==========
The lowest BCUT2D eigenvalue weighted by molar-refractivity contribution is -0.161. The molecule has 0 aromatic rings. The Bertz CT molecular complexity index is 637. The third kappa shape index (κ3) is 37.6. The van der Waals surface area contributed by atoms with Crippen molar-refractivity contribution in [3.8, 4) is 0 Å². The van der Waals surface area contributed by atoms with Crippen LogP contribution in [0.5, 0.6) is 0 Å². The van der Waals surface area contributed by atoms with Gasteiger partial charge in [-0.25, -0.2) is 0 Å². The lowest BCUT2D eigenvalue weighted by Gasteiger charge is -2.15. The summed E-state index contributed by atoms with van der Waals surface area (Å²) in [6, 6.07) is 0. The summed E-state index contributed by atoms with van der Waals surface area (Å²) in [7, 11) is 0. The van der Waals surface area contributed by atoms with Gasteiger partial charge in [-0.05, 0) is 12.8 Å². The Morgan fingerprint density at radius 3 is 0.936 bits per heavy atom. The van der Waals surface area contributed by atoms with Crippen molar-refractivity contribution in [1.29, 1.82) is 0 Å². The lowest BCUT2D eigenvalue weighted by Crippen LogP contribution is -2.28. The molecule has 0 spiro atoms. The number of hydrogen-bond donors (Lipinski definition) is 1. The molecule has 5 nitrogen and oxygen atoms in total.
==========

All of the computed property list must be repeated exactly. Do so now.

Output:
The lowest BCUT2D eigenvalue weighted by molar-refractivity contribution is -0.161. The molecule has 0 aromatic rings. The Bertz CT molecular complexity index is 637. The third kappa shape index (κ3) is 37.6. The van der Waals surface area contributed by atoms with Crippen molar-refractivity contribution in [3.8, 4) is 0 Å². The van der Waals surface area contributed by atoms with Crippen LogP contribution in [0.5, 0.6) is 0 Å². The van der Waals surface area contributed by atoms with Gasteiger partial charge in [-0.25, -0.2) is 0 Å². The lowest BCUT2D eigenvalue weighted by Gasteiger charge is -2.15. The summed E-state index contributed by atoms with van der Waals surface area (Å²) in [6, 6.07) is 0. The summed E-state index contributed by atoms with van der Waals surface area (Å²) in [7, 11) is 0. The van der Waals surface area contributed by atoms with Gasteiger partial charge in [-0.05, 0) is 12.8 Å². The Morgan fingerprint density at radius 3 is 0.936 bits per heavy atom. The van der Waals surface area contributed by atoms with Crippen molar-refractivity contribution in [1.29, 1.82) is 0 Å². The lowest BCUT2D eigenvalue weighted by Crippen LogP contribution is -2.28. The molecule has 0 spiro atoms. The number of hydrogen-bond donors (Lipinski definition) is 1. The molecule has 5 nitrogen and oxygen atoms in total.